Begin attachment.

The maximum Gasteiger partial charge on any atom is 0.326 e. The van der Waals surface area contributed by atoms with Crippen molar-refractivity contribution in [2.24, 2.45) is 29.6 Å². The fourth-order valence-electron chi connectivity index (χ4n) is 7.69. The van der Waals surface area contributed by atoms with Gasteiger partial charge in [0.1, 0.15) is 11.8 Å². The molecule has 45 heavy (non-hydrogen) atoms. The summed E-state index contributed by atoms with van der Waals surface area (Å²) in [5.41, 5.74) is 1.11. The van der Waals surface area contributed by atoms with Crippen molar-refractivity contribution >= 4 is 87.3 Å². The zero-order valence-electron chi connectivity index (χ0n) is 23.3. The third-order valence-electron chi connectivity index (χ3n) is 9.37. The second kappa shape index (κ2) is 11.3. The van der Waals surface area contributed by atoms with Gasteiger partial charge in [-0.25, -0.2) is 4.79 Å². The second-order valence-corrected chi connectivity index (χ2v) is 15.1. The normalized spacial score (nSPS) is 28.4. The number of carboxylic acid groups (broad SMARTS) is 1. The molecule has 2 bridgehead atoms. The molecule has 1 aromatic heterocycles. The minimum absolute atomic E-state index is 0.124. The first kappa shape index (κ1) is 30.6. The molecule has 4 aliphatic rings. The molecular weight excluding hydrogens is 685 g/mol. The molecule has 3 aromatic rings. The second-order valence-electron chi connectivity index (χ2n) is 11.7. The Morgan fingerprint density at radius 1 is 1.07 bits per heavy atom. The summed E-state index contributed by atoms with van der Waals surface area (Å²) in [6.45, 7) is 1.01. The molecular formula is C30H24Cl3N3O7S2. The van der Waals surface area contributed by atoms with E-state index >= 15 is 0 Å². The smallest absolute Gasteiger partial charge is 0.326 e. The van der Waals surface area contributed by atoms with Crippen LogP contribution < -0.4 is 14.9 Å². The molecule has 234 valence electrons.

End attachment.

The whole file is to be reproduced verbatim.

The maximum Gasteiger partial charge on any atom is 0.326 e. The van der Waals surface area contributed by atoms with Crippen molar-refractivity contribution in [2.24, 2.45) is 29.6 Å². The fourth-order valence-electron chi connectivity index (χ4n) is 7.69. The van der Waals surface area contributed by atoms with Gasteiger partial charge in [0.1, 0.15) is 11.8 Å². The molecule has 45 heavy (non-hydrogen) atoms. The summed E-state index contributed by atoms with van der Waals surface area (Å²) in [5.41, 5.74) is 1.11. The van der Waals surface area contributed by atoms with Crippen molar-refractivity contribution >= 4 is 87.3 Å². The zero-order valence-electron chi connectivity index (χ0n) is 23.3. The third-order valence-electron chi connectivity index (χ3n) is 9.37. The second kappa shape index (κ2) is 11.3. The van der Waals surface area contributed by atoms with Gasteiger partial charge in [-0.25, -0.2) is 4.79 Å². The second-order valence-corrected chi connectivity index (χ2v) is 15.1. The normalized spacial score (nSPS) is 28.4. The number of carboxylic acid groups (broad SMARTS) is 1. The molecule has 2 bridgehead atoms. The molecule has 1 aromatic heterocycles. The minimum absolute atomic E-state index is 0.124. The first kappa shape index (κ1) is 30.6. The molecule has 4 aliphatic rings. The molecular weight excluding hydrogens is 685 g/mol. The molecule has 3 aromatic rings. The second-order valence-electron chi connectivity index (χ2n) is 11.7. The Morgan fingerprint density at radius 1 is 1.07 bits per heavy atom. The summed E-state index contributed by atoms with van der Waals surface area (Å²) in [6.45, 7) is 1.01. The molecular formula is C30H24Cl3N3O7S2. The van der Waals surface area contributed by atoms with E-state index >= 15 is 0 Å². The smallest absolute Gasteiger partial charge is 0.326 e. The van der Waals surface area contributed by atoms with Crippen LogP contribution < -0.4 is 14.9 Å². The molecule has 234 valence electrons.